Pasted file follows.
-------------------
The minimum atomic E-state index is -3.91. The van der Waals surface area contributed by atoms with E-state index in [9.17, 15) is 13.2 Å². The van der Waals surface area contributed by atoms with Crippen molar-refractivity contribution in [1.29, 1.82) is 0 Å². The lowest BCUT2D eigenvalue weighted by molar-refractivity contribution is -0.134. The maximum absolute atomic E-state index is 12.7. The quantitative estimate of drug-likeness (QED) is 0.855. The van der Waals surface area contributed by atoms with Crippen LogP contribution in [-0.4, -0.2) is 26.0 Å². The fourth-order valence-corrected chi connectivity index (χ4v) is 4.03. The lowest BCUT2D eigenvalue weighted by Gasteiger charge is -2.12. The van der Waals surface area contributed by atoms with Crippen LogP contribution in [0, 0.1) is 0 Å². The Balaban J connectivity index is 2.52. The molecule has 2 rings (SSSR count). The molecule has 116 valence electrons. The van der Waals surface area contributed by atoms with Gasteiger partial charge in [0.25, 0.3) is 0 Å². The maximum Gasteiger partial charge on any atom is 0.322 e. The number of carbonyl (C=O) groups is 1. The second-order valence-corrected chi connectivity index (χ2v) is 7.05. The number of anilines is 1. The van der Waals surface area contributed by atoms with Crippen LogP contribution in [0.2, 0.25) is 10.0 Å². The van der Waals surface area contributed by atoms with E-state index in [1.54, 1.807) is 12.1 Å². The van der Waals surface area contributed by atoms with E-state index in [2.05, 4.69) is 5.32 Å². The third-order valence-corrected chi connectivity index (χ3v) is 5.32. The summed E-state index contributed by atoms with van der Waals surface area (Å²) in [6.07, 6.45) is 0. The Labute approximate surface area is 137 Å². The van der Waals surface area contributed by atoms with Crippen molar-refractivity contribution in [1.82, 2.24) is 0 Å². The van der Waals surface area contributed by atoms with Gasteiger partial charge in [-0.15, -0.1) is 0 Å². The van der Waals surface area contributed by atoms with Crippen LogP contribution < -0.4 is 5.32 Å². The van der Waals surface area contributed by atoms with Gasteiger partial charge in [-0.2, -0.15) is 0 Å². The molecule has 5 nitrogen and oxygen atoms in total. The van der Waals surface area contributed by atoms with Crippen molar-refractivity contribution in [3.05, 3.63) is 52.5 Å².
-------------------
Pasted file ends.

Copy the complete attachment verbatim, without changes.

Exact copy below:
The minimum atomic E-state index is -3.91. The van der Waals surface area contributed by atoms with E-state index in [9.17, 15) is 13.2 Å². The van der Waals surface area contributed by atoms with Crippen molar-refractivity contribution in [1.29, 1.82) is 0 Å². The lowest BCUT2D eigenvalue weighted by molar-refractivity contribution is -0.134. The maximum absolute atomic E-state index is 12.7. The quantitative estimate of drug-likeness (QED) is 0.855. The van der Waals surface area contributed by atoms with Crippen LogP contribution in [-0.4, -0.2) is 26.0 Å². The fourth-order valence-corrected chi connectivity index (χ4v) is 4.03. The lowest BCUT2D eigenvalue weighted by Gasteiger charge is -2.12. The van der Waals surface area contributed by atoms with Crippen LogP contribution in [0, 0.1) is 0 Å². The Balaban J connectivity index is 2.52. The molecule has 2 rings (SSSR count). The molecule has 116 valence electrons. The van der Waals surface area contributed by atoms with Gasteiger partial charge in [0.25, 0.3) is 0 Å². The maximum Gasteiger partial charge on any atom is 0.322 e. The number of carbonyl (C=O) groups is 1. The second-order valence-corrected chi connectivity index (χ2v) is 7.05. The number of anilines is 1. The van der Waals surface area contributed by atoms with Crippen LogP contribution in [0.2, 0.25) is 10.0 Å². The van der Waals surface area contributed by atoms with E-state index in [1.54, 1.807) is 12.1 Å². The van der Waals surface area contributed by atoms with E-state index in [2.05, 4.69) is 5.32 Å². The third-order valence-corrected chi connectivity index (χ3v) is 5.32. The summed E-state index contributed by atoms with van der Waals surface area (Å²) in [6.07, 6.45) is 0. The Labute approximate surface area is 137 Å². The van der Waals surface area contributed by atoms with Crippen molar-refractivity contribution in [1.82, 2.24) is 0 Å². The van der Waals surface area contributed by atoms with Gasteiger partial charge in [-0.15, -0.1) is 0 Å². The van der Waals surface area contributed by atoms with Crippen LogP contribution < -0.4 is 5.32 Å². The van der Waals surface area contributed by atoms with Gasteiger partial charge in [-0.2, -0.15) is 0 Å². The molecule has 5 nitrogen and oxygen atoms in total. The van der Waals surface area contributed by atoms with Crippen molar-refractivity contribution in [3.05, 3.63) is 52.5 Å².